People often feel a special attachment to their tallit gadol, as indeed they should, since it is a garment used to carry out the mitzvah of tzitzit and to create a personal “space” for prayer. Color is a matter of taste, therefore in many cases it may be the most important factor in shopping for a tallit. Buy tallit gadol now>>>
Tallit Gadol: Color, Fabric, Price
If you are shopping for a bar mitzvah tallit or a wedding tallit, you will of course want to consult your son or groom to be sure the colors suit his tastes, and then start narrowing down the selection based on fabric and price.
As a general rule, a wool tallit gadol has more subdued striping, while vibrant colors and patterns are found on silk or cotton tallits, but there are many exceptions to the rule, such as the Bnei Or Tallit (a.k.a. Joseph’s Coat Tallit), which is usually made of wool.
Tallit Gadol Prices: What to Expect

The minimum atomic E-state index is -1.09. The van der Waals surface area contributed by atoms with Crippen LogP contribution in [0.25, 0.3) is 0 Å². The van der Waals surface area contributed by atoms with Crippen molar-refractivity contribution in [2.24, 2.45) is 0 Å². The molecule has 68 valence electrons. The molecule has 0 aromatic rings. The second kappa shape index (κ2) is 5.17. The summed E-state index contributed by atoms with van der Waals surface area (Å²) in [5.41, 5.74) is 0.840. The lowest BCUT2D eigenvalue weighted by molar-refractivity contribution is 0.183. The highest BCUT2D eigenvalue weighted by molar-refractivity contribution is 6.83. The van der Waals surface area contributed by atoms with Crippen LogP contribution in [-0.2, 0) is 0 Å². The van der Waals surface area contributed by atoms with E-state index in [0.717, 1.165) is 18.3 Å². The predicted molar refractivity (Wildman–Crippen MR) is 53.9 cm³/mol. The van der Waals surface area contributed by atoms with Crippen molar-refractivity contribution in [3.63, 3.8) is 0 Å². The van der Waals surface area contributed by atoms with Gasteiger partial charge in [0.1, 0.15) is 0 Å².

If you are looking for an affordable wool tallit gadol with traditional black (or blue) striping, the Prima A.A. offers a good solution. Depending on the size, prices vary from $40 to over $100. If you are in the market for a no-compromise tallit for yourself or a chassan or bar mitzva boy, consider the Chatanim, which is made of a superior weave and features excellent finishing work and details.
For those who prefer a traditional tallit gadol with a dash of modern flare, the Gvanim or the Bareket might fit the bill.
Tzitzit: Get it Right
We often forget that the whole raison d’etre of the tallit gadol is the tzitzit. Modern tallits typically come with machine-spun tzitzits, but we are set up to tie hand-spun (or techelet) tzitzit on every tallit we sell. Thin or thick tzitzit is primarily a matter of aesthetics. If you are undecided, keep in mind that in traditional Orthodox congregations, thick tzitzits are more commonly found. Also, if you are tying tzitzit yourself for the first time, thick strings are a bit easier to work with.